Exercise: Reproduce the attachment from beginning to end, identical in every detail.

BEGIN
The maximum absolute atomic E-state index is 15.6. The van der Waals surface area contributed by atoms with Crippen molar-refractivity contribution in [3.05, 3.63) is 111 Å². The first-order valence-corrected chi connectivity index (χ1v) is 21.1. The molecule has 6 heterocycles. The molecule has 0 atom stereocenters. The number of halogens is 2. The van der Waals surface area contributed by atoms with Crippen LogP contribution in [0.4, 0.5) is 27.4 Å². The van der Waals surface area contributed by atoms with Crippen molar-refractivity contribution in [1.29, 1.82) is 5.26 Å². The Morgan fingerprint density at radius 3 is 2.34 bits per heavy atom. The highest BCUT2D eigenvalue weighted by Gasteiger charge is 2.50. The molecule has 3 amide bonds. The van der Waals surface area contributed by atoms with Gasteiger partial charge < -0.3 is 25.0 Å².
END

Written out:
The maximum absolute atomic E-state index is 15.6. The van der Waals surface area contributed by atoms with Crippen molar-refractivity contribution in [3.05, 3.63) is 111 Å². The first-order valence-corrected chi connectivity index (χ1v) is 21.1. The molecule has 6 heterocycles. The molecule has 0 atom stereocenters. The number of halogens is 2. The van der Waals surface area contributed by atoms with Crippen LogP contribution in [0.4, 0.5) is 27.4 Å². The van der Waals surface area contributed by atoms with Crippen molar-refractivity contribution in [1.29, 1.82) is 5.26 Å². The Morgan fingerprint density at radius 3 is 2.34 bits per heavy atom. The highest BCUT2D eigenvalue weighted by Gasteiger charge is 2.50. The molecule has 3 amide bonds. The van der Waals surface area contributed by atoms with Gasteiger partial charge < -0.3 is 25.0 Å².